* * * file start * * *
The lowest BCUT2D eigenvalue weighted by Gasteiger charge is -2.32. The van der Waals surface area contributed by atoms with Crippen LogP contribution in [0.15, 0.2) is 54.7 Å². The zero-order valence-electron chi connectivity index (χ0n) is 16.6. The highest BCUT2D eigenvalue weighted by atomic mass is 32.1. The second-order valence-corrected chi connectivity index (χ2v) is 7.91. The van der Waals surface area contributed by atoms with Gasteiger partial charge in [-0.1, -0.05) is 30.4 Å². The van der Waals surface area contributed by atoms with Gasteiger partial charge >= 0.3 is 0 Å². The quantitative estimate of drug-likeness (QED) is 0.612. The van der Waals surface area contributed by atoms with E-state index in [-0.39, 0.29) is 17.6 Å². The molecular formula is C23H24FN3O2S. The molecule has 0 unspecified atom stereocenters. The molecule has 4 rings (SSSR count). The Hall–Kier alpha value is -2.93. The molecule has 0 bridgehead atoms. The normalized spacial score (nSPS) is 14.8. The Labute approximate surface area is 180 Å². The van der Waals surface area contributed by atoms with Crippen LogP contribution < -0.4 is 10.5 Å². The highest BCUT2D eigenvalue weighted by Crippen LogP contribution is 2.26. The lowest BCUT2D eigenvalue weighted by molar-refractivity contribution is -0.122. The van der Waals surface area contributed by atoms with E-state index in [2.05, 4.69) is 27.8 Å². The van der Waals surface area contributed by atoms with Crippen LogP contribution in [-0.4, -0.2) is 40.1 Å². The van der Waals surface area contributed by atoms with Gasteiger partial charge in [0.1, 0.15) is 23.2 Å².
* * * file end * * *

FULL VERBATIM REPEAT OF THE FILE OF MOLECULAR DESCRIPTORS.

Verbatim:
The lowest BCUT2D eigenvalue weighted by Gasteiger charge is -2.32. The van der Waals surface area contributed by atoms with Crippen LogP contribution in [0.15, 0.2) is 54.7 Å². The zero-order valence-electron chi connectivity index (χ0n) is 16.6. The highest BCUT2D eigenvalue weighted by atomic mass is 32.1. The second-order valence-corrected chi connectivity index (χ2v) is 7.91. The van der Waals surface area contributed by atoms with Gasteiger partial charge in [-0.1, -0.05) is 30.4 Å². The van der Waals surface area contributed by atoms with Gasteiger partial charge >= 0.3 is 0 Å². The quantitative estimate of drug-likeness (QED) is 0.612. The van der Waals surface area contributed by atoms with E-state index in [-0.39, 0.29) is 17.6 Å². The molecular formula is C23H24FN3O2S. The molecule has 0 unspecified atom stereocenters. The molecule has 4 rings (SSSR count). The Hall–Kier alpha value is -2.93. The molecule has 0 bridgehead atoms. The normalized spacial score (nSPS) is 14.8. The Labute approximate surface area is 180 Å². The van der Waals surface area contributed by atoms with Crippen LogP contribution < -0.4 is 10.5 Å². The highest BCUT2D eigenvalue weighted by Crippen LogP contribution is 2.26. The lowest BCUT2D eigenvalue weighted by molar-refractivity contribution is -0.122. The van der Waals surface area contributed by atoms with E-state index in [2.05, 4.69) is 27.8 Å². The van der Waals surface area contributed by atoms with Crippen LogP contribution in [-0.4, -0.2) is 40.1 Å². The van der Waals surface area contributed by atoms with Gasteiger partial charge in [0.1, 0.15) is 23.2 Å².